If you are out for a specific look for your movies, you know that it will take some effort. Lenses like the Canon FD, Super Baltars, and Canon K-35 are not easy to come by, and they are not cheap either. A new Kickstarter from Tuner by Module wants to solve this problem by providing a back filter that gives any lens a cinematic look. We have some of the first independent footage taken with a prototype of The Tuner, so make sure to watch the video.
But first, let’s explain what the issue is:
The Tuner is solving what problem?
We sat down with Michael Thomas for a quick explanation about the pains that The Tuner is solving. Classic lenses have classic looks. Those looks are not always tack-sharp or distortion-free, but they have a lot of character. Sometimes it’s specific softness, aberrations, or off-center astigmatism.
But, while the look is amazing, there are still some things to consider when you opt for one of those classic cine lenses. And this is where The tuner comes in.
The Tuner does not take away from the aperture of the lens. It just “sits” between the lens and the camera. This means that you will be able to shoot with the same aperture as your standard Canon lens. If we look at the Blatars, for example, they are maxed out at T 2.3. But if you slap a Tuner L1 on a Canon EF 35mm f/1.4L, you now suddenly have an f/1.4 Baltar.
And the same goes for focal lengths. Again, using the Baltars as an example, they came as a set of primes between 20mm-100mm. Now, you have bigger latitude with a focal length. Not to mention zoom lenses.
Full frame coverage
Some of those older lenses were built for cinema cameras that are super 35. Sadly that means that they can not be used on full-frame cameras (well, technically, you can set the camera to S35 mode, but you know what I mean). The Tuner allows you to use full-frame lenses on full-frame bodies. That takes away one of the biggest limitations of some cine looks from many full frame cameras.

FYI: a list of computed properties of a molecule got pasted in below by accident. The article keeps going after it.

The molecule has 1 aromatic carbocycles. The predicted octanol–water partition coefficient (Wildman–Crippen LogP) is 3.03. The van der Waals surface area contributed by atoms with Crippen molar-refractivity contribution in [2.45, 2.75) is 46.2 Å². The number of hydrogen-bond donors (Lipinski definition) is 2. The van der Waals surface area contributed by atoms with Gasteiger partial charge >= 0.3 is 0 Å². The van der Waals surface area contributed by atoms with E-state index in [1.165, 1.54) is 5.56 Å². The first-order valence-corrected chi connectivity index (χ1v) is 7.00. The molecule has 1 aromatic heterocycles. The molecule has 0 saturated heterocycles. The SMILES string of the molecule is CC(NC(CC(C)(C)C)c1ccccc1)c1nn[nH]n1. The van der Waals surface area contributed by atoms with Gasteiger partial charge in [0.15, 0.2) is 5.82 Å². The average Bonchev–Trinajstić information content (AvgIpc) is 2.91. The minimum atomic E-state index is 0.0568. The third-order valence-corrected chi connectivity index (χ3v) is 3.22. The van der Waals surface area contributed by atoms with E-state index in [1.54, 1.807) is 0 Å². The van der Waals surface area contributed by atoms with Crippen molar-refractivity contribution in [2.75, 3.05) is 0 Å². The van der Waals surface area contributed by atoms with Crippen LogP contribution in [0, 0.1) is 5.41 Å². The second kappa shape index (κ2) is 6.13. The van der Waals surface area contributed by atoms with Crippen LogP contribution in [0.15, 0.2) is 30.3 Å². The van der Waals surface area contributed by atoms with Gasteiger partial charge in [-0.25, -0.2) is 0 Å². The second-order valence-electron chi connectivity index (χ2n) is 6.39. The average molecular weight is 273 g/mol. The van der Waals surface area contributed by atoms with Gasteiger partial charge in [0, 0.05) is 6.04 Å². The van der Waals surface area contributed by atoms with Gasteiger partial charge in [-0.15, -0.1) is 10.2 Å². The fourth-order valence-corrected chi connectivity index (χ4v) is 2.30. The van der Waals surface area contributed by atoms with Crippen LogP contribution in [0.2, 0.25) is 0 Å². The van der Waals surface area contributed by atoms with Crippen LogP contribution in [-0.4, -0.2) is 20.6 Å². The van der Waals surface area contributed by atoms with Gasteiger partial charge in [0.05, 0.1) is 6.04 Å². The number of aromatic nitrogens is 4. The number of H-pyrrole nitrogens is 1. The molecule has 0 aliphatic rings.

Dialed-in look intensity
The original cine lenses were designed for big-screen projections. When you squeeze a pronounced look into a smaller screen (hello, youtube), it may become too intense. The dial on The Tuner provides a way to either go hard core, or pull back on the amount of effect you get on any of the looks.
I kept this one for last, as renting any of the three lenses that The Tuner mimics is an arm and a leg. You are looking at thousands of dollars per rent. Or a few tens of thousands to buy. The Tuner will cost $1,999 a look. If The Tuner indeed delivers on its promise, a Tuner/EF lens combo is a no-brainer in comparison.
The Tuner offering
Now that we cleared the problem and the proposed solution let’s look at the offering.
E-mount and R-mount cameras – The Tuner is compatible with just about any modern Sony camera you can think about. It is also compatible with the RED line.
Use EF lenses – you can use any run-of-the-mill Canon EF lens. This is wonderful, as those are being sold on the cheap with the R mount taking over. It is not clear yet if you need a high-end Canon lens to enjoy a “good look” or if any kit lens will provide good results.
Parafocal or “Para-look” – This means that changing the intensity of the look will have no effect on focus, or lens rotation. This is good news if you are using filters.
The Tuner comes in three flavors
- L1 Tuner – this look was inspired by the infamous Super Baltar. The Baltar look is soft and warm with a lower contrast to take all the hard edge the digital footage.
- L2 Tuner – inspired by our favorite Canon K-35 lens, a revolutionary lens for its time with a T/1.5 speed and aspherical elements. You’ll recognize its look in films such as Rocky and American Hustle.
- L3 Tuner – inspired by the look of anamorphic, L3 will simulate the vertical/horizontal depth of field effects seen on the vintage anamorphics, but without the flares or bokeh.
The Tuner full spec
The Tuner currently works with any EF mount lens, with or without electronics. According to Module 8, the software has been tested on Canon, Sigma, and Tamron lenses, and they have the ability to update the firmware to ensure long-term compatibility with EF lenses. From our discussion with Michael, we got that they deciphered the lens protocol, so the fact that they can update the firmware may come in handy if Sony decides to change anything. Michale also told us that while most EF lenses should work, our autofocus support is limited when it comes to the longer Zoom lenses, such as 100-400.
Price and availability
According to Michael from Module 8, they plan to ship at the end of August. Only three months after the Kickstarter ends. Each Tuner is $1,999, and it is up to you to decide if you buy into the system.